Inspired by the work of Spanish Realist ‘Francisco Zuberan’ and the painting ‘San Francisco de Asís’ and by the work of ceramicist ‘Francisco Lazo’ his piece ‘Indio Alfarero.’ Depicting a Shipibo naked life model. The composition of the hands and the position, express an idea. The work is also inspired by a song called ‘Flower of One Night,’ which talks about a flower that only appears for one night.
The work expresses the irony of two different types of healing; One form is where the body heals through sweat and enjoyment, without the promise of any other thing; Another form could be a magic ceremony situated in the jungle, with a Shaman who heals in a traditional spiritual ceremony, opposed to the woman who evokes a more sensual ceremony of a different kind, which could also be a form of healing. So ‘One Night Shaman’ is an ironic piece about the contradictory types of healing.
Can you tell us about your drawing ‘Look Freedom?’
It’s a piece that I created during the quarantine, an opinion about what is happening in some of the communities, in the manner of self-confinement. Certain indigenous groups are returning to the rural jungle areas, the jungle has become a security guard. Then it’s an opinion that is always charged with double meanings. To say, what can be ‘Freedom?’
How do you see that the quarantine Covid 19 is effecting and changing your community, in the sense that the people are returning to the farm because of the pandemic?
There isn’t an alternative but to return to the origin, return to the house where we are more secure and we can live freely. Because of this situation, the city doesn’t offer this type of protection. So, it’s the only way to cope with this situation.
What are the problems most important and significant around the issue of the pandemic, have you noticed any positive effect of the fact the people are leaving the city?
The problems are yet again brought out in this situation. The lousy management of the authorities and the terrible corruption that we live in. There are very visible examples of these types of acts and the oblivion that most vulnerable areas especially here in the indigenous Amazon communities seem to be most affected. This is the reason why the people are returning to their place of origin, as the jungle provides solutions and is one of the safest routes. So, about what is positive – I’m not so romantic, to say that this return is a product of a kind of reunion because there has always been that. The jungle was never so far away. I think it’s more a forced immediate exit from a dangerous situation.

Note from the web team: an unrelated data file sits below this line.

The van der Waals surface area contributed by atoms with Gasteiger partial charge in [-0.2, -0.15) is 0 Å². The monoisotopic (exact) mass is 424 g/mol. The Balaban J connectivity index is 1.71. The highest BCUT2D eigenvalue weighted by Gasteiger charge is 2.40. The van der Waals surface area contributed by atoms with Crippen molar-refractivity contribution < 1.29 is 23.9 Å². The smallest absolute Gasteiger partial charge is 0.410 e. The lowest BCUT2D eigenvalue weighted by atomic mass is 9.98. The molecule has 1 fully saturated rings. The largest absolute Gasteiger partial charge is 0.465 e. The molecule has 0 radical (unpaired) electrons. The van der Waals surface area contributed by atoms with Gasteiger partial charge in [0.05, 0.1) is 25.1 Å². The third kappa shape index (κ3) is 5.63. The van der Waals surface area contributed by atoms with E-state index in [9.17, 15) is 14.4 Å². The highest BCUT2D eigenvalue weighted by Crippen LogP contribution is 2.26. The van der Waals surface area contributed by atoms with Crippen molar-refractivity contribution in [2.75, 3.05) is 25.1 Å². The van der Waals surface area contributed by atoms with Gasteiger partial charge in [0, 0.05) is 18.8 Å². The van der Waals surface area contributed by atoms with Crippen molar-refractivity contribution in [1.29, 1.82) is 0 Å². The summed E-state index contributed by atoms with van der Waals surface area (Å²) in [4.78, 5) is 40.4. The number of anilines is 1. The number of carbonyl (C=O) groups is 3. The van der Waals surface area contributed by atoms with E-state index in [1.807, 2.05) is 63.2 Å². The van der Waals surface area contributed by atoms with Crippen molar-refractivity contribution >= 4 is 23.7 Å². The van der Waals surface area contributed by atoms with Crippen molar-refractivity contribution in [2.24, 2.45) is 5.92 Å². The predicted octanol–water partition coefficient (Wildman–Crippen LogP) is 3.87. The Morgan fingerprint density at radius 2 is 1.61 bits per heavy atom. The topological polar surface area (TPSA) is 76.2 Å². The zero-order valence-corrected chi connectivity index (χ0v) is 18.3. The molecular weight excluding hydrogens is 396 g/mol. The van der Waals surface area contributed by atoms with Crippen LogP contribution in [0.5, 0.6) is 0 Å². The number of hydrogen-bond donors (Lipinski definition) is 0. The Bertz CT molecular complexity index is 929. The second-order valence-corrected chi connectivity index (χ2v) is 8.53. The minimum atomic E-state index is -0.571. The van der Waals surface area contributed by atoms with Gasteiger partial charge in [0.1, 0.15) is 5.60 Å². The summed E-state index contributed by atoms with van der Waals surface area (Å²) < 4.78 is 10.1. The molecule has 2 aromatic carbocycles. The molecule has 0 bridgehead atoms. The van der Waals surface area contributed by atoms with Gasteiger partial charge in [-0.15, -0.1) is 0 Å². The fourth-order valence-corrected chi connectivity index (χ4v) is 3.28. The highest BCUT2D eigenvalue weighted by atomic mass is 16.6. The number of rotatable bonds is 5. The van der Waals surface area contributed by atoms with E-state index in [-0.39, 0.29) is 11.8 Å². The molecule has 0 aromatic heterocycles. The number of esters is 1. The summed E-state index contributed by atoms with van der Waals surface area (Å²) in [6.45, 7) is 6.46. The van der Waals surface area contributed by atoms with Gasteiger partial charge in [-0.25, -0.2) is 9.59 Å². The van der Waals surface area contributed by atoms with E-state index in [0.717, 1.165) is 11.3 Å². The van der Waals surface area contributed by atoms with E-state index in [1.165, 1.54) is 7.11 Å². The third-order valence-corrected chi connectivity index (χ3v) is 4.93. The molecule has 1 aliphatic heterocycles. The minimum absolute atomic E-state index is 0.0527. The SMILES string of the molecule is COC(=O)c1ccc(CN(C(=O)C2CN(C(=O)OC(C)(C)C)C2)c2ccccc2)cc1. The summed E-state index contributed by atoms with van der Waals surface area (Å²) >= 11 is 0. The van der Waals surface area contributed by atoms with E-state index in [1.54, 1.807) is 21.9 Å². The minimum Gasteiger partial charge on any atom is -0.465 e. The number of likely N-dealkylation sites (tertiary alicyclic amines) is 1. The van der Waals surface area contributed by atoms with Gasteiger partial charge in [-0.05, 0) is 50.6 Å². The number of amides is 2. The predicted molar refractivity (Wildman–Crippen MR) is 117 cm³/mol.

Do you think the people have realized, in a certain way that the rural areas and nature are a safer place to face this disease? At least they have nature to produce, get food and resources, now the city is closed.
Yes, of course, it’s certain the jungle provides everything that we need. The best way to protect ourselves is to return back. The majority of the people from the city are returning to natural plant remedies and medicine. So this is the positive aspect of the situation. It’s not so urgent at this time, the question of food and survival but it seems to me it’s just beginning. I hope it doesn’t get to the place, where the virus gets worse and becomes too dangerous in some areas.
Miguel, thank you so much for this interview and for sharing your vision and work with us, and for making such a powerful and beautiful interview that illuminates us and brings us a little closer to the imagery of the Amazon.
I just want to say thank you to Trina Brammah and Mathias Michelson for your time and patience, for this interview and conversation. Thank you for trying to help the artists so that people can know more about us. You can follow me on Facebook: Miguel Vilca Vargas